Squash balls come in a variety of sizes and speeds These differences are defined by the number and colour of dots on the ball. There are good reasons for this, but from a beginners’ or casual players’ point of view it is unintuitive. The types of balls and their use is covered further down this page. The World Squash Federation only has specifications for 3 types of balls: Single Yellow, Double Yellow and Green.
The actual colour of the rubber is unimportant. Squash balls can be any colour.
To communicate EXACTLY which ball should be used AND why.
I propose three ideas that, with the support of all sections of the squash community, could help more players enjoy the sport. Before I describe them, let’s look a little closer at the current situation.
Some players use the wrong ball. They do this for two reasons:
1. Miscommunication: Squash uses two concepts to differentiate the types of balls: “hang time” and “speed“.
“Hang time” describes how long the ball stays in the air. Essentially, it’s saying how bouncy a ball is.
“Speed” obviously describes how fast a ball moves.
Now, imagine you are new to squash and you see two balls advertised “Slow” and “Fast”. Which ball are you likely to select as a beginner? The “slow” one of course! When you are new to a sport you want to avoid “fast” balls because they would be harder to hit.
2. Ego, Pride, Snobbery: I have often heard people say “If the pros play with a double yellow dot, then so should I!“. It’s WRONG. You should play with a ball that you can easily hit and have longer rallies. I am basing this on my experience, but a club player using a single yellow dot ball will get the same sort of bounce as an advanced player using a double yellow dot ball.
THE CORRECT BALL
The correct ball is one that gets and stays hot during a game.
How hot the ball gets mainly depends on “How hard the players hit on average“, “How often the ball is hit on average” (which mainly depends on rally length and length of delay between rallies), and “the temperature of the air, walls, and floor” (which can be dramatically affected if there are outside walls).
It’s worth noting that a room-temperature red dot ball acts very similarly to a hot double yellow dot and therefore can be used to practice certain shots, for example drop shots.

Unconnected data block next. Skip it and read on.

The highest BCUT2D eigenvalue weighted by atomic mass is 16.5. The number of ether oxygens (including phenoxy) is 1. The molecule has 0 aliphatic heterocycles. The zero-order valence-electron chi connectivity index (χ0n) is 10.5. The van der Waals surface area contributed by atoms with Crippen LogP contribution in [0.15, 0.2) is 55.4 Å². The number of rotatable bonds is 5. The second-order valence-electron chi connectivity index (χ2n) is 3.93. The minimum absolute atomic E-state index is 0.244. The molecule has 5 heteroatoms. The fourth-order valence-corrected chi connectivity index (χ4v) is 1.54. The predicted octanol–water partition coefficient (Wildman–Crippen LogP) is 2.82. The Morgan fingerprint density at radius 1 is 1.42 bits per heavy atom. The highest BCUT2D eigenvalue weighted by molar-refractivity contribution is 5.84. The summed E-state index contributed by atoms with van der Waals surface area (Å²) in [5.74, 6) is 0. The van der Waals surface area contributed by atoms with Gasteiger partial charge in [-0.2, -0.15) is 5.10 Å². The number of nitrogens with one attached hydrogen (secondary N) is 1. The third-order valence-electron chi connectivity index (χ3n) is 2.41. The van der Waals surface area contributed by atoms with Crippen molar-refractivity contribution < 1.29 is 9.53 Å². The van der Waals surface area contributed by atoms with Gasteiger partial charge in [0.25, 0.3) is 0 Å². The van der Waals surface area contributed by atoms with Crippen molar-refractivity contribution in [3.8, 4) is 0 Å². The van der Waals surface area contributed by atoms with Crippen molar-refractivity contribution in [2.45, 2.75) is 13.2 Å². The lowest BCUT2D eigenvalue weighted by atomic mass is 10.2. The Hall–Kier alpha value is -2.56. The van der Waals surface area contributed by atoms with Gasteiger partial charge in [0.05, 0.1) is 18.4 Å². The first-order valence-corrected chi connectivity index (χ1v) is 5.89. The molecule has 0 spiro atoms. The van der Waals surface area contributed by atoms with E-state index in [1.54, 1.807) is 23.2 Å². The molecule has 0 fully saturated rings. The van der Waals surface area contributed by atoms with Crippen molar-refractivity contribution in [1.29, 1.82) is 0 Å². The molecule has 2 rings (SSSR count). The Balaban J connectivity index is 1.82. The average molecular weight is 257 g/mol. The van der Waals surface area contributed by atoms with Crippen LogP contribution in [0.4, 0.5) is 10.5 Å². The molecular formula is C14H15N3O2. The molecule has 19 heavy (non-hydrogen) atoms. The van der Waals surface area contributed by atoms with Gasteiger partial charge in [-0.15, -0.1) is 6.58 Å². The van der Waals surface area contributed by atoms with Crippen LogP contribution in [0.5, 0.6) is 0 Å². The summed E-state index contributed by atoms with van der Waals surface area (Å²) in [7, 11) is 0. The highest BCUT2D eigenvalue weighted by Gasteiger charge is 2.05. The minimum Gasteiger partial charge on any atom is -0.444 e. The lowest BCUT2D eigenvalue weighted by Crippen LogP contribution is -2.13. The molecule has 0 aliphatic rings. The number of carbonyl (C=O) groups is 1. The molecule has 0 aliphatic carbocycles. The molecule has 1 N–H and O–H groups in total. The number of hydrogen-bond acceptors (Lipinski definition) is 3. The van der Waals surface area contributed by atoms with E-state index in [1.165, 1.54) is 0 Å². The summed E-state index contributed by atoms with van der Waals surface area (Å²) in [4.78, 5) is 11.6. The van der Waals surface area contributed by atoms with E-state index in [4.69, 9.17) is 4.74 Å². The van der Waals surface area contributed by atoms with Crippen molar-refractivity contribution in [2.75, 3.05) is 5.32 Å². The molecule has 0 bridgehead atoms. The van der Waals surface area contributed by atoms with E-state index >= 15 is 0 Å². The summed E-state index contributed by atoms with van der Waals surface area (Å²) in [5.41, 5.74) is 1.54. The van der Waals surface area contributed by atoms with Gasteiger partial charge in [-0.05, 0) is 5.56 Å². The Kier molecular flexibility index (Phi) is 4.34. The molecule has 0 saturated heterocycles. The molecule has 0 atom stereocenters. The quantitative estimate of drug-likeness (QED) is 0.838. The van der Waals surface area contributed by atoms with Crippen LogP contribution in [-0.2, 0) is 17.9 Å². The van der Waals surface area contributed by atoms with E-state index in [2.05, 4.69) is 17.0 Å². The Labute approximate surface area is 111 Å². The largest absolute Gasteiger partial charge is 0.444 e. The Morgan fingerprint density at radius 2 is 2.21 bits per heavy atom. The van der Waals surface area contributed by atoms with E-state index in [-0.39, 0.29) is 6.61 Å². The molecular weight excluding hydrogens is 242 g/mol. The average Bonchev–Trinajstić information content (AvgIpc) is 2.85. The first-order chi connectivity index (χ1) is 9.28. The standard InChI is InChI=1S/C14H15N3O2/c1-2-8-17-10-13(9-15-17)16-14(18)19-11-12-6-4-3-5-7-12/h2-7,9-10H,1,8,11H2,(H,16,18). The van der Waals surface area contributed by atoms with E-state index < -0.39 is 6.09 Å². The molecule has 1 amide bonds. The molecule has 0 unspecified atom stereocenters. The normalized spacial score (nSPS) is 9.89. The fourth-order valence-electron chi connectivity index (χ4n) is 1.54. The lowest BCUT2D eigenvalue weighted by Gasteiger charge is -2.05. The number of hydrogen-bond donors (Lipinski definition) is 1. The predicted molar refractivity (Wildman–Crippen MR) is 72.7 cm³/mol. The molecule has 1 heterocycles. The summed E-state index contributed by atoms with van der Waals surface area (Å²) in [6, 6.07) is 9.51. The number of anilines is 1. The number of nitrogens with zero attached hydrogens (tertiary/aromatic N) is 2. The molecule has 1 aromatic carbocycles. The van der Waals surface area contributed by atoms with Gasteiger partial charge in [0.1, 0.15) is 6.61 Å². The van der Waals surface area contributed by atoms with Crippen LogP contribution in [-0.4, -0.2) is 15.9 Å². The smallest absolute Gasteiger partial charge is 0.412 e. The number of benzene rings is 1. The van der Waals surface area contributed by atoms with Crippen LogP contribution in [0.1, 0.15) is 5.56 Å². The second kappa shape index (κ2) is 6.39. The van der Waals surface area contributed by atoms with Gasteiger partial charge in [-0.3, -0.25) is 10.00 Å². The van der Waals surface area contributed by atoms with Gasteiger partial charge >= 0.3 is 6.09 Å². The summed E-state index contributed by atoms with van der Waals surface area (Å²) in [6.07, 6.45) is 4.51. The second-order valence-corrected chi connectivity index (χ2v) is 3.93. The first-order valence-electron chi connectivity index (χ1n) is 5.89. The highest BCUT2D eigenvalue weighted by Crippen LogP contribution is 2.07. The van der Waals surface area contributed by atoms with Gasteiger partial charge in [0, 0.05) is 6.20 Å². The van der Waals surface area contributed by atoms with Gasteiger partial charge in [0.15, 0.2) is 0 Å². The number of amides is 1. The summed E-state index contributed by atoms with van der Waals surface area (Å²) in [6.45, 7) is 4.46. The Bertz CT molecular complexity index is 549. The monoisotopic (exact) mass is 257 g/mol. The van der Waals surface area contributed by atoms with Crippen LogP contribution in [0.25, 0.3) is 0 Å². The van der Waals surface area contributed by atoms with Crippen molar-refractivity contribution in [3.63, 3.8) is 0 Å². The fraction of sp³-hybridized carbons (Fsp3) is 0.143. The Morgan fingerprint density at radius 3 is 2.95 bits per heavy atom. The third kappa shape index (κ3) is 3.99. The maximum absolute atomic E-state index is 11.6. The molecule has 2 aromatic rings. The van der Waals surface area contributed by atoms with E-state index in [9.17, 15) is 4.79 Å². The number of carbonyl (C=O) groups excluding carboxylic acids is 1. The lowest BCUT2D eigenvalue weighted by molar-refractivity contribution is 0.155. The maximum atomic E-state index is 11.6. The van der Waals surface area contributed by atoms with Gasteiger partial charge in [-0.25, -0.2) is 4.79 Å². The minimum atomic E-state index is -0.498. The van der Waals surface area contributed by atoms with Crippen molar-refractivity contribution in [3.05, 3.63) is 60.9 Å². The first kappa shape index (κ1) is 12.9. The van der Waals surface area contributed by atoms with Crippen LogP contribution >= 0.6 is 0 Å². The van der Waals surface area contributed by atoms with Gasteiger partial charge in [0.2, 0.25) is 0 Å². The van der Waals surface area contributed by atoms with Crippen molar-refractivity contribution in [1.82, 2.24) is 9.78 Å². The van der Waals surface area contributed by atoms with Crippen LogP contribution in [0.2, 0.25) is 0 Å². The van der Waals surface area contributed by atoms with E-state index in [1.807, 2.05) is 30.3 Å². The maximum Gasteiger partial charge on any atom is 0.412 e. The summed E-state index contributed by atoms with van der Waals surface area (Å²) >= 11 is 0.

A chart, some simple skill tests and some carefully worded sentences.
I propose the creation of a new chart that defines the balls based on BOUNCE using both player’s standard AND the court temperature, NOT speed or hang time. I also propose the creation of some simply racket/ball skills tests to help players quickly identify which ball should be used. Finally, I suggest some sentences that could be used in a campaign by pros to succinctly explain the situation.
THE SQUASH BALL TABLE
The guidance table below is for regular matches. During specialized practices ANY ball can be used.
COURT/TEMPERATURE: This is an approximate guide and includes the air, walls and floor temperature. Some courts, especially those with walls that are also the outside wall of the actual building get very cold. In those circumstances, use a bouncier ball than you would normally use.
STANDARD: For the purposes of this guide, the following descriptions of standards are used.
Beginner – Somebody relatively new to squash.
Improver/Casual – A person who has been playing for a little while, but doesn’t take it too seriously.
Club Player – Somebody who plays regularly and maybe even in a league or occasional friendly competition.
Tournament Player – Somebody who players very regularly, practices to improve and probably plays in tournaments.
Advanced – A player who has reached a level where they can play any shot and trains specifically for tournaments.